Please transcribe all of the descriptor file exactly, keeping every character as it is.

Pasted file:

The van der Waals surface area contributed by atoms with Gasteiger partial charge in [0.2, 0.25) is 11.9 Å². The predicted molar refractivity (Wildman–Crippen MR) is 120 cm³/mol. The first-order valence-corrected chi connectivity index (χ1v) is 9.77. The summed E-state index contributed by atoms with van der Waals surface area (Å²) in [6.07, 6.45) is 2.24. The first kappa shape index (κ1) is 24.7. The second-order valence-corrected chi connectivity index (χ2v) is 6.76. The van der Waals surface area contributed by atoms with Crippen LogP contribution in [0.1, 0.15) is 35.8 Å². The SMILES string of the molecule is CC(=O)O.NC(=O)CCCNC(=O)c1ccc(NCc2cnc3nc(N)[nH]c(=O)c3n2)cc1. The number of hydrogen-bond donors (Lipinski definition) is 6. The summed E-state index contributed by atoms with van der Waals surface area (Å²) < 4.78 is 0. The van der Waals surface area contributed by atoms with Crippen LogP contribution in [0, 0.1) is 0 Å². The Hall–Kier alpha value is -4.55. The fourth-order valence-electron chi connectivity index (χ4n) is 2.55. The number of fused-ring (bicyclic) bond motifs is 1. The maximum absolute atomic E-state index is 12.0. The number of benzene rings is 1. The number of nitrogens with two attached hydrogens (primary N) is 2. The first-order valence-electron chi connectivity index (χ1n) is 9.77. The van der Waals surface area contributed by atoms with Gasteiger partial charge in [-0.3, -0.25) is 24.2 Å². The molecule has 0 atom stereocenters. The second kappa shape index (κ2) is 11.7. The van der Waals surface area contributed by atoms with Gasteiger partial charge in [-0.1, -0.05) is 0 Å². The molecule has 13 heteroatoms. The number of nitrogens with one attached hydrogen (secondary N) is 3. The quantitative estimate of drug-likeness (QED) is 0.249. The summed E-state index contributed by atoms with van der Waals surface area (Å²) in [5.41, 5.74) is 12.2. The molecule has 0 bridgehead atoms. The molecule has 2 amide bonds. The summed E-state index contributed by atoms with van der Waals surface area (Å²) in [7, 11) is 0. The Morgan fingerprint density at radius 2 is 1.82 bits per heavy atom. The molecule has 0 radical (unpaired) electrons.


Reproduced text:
The van der Waals surface area contributed by atoms with Gasteiger partial charge in [0.2, 0.25) is 11.9 Å². The predicted molar refractivity (Wildman–Crippen MR) is 120 cm³/mol. The first-order valence-corrected chi connectivity index (χ1v) is 9.77. The summed E-state index contributed by atoms with van der Waals surface area (Å²) in [6.07, 6.45) is 2.24. The first kappa shape index (κ1) is 24.7. The second-order valence-corrected chi connectivity index (χ2v) is 6.76. The van der Waals surface area contributed by atoms with Crippen LogP contribution in [0.1, 0.15) is 35.8 Å². The SMILES string of the molecule is CC(=O)O.NC(=O)CCCNC(=O)c1ccc(NCc2cnc3nc(N)[nH]c(=O)c3n2)cc1. The number of hydrogen-bond donors (Lipinski definition) is 6. The summed E-state index contributed by atoms with van der Waals surface area (Å²) < 4.78 is 0. The van der Waals surface area contributed by atoms with Crippen LogP contribution in [0, 0.1) is 0 Å². The Hall–Kier alpha value is -4.55. The fourth-order valence-electron chi connectivity index (χ4n) is 2.55. The number of fused-ring (bicyclic) bond motifs is 1. The maximum absolute atomic E-state index is 12.0. The number of benzene rings is 1. The number of nitrogens with two attached hydrogens (primary N) is 2. The first-order valence-electron chi connectivity index (χ1n) is 9.77. The van der Waals surface area contributed by atoms with Gasteiger partial charge in [-0.3, -0.25) is 24.2 Å². The molecule has 0 atom stereocenters. The second kappa shape index (κ2) is 11.7. The van der Waals surface area contributed by atoms with Gasteiger partial charge in [-0.1, -0.05) is 0 Å². The molecule has 13 heteroatoms. The number of nitrogens with one attached hydrogen (secondary N) is 3. The quantitative estimate of drug-likeness (QED) is 0.249. The summed E-state index contributed by atoms with van der Waals surface area (Å²) in [5.41, 5.74) is 12.2. The molecule has 0 bridgehead atoms. The molecule has 2 amide bonds. The summed E-state index contributed by atoms with van der Waals surface area (Å²) in [7, 11) is 0. The Morgan fingerprint density at radius 2 is 1.82 bits per heavy atom. The molecule has 0 radical (unpaired) electrons.